A YEAR 10 student got a perspective on the visiting Duyfken replica unlike others who have snapped her for the Times.
Nicholas Fantini used a drone to get above the ship, which is in Hillarys Boat Harbour until September 27 when she is scheduled to leave at 2pm (subject to weather conditions).
“I am passionate about drone shooting – I have a drone DJI Phantom 3,” the Greenwood College student said.
“I am originally from Italy. My Mum is a travel agent, so I have a great opportunity to travel with her and to practice my video and photo shooting.
“We have just been to Kimberley, and Shark Bay, Coral Coast, and everywhere we are travelling, I dedicate myself to drone photography.
“It is really fascinating and very inspiring. You would never imagine how different are the places from above, from a bird’s view.”
Nicholas said he couldn’t miss seeing the Duyfken replica in Hillarys last Sunday.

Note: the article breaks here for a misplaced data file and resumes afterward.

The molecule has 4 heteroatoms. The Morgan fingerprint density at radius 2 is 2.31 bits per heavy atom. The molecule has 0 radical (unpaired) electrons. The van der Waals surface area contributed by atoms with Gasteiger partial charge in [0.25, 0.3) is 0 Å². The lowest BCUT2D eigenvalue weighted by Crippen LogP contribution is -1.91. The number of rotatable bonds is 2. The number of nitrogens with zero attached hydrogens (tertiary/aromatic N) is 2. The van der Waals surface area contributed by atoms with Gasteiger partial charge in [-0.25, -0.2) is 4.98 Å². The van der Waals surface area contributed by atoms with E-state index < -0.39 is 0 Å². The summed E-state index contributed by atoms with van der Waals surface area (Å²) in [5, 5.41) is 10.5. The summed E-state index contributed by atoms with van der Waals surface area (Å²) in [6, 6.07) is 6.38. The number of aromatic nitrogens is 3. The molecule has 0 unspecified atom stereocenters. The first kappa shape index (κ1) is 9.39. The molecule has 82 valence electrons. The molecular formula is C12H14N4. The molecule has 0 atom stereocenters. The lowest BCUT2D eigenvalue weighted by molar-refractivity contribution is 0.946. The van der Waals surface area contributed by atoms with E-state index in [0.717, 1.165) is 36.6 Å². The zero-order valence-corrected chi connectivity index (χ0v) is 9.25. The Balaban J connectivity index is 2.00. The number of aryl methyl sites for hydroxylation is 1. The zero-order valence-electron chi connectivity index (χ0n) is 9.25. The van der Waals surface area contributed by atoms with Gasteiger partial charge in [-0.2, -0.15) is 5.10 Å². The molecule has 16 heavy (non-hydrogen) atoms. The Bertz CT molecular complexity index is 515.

“I would really love to go to the Hartog’s Festival in October 21-25, dedicated to the 400th anniversary of WA exploration, as well,” he said.
“The stories of great explorers of the past always have fascinated me.”
Nicholas said next week he would travel to Java and Maluka in Indonesia, which were part of famous Spice Islands explored by Europeans 400 years ago.
“That’s how West Australian coasts were found and being explored,” he said.
“The spice route was so important in the past, and when I went to Shark Bay and could learn more about the first explorers and the story of Dirk Hartog, it could not but impress me.”
Community News photographer Martin Kennealey captured the Duyfken’s arrival at Hillarys Boat harbour on September 15.
Peter Huggins also sent in a photo of a Whitfords Volunteer Sea Rescue Group’s vessel sitting beside the much bigger replica ship.
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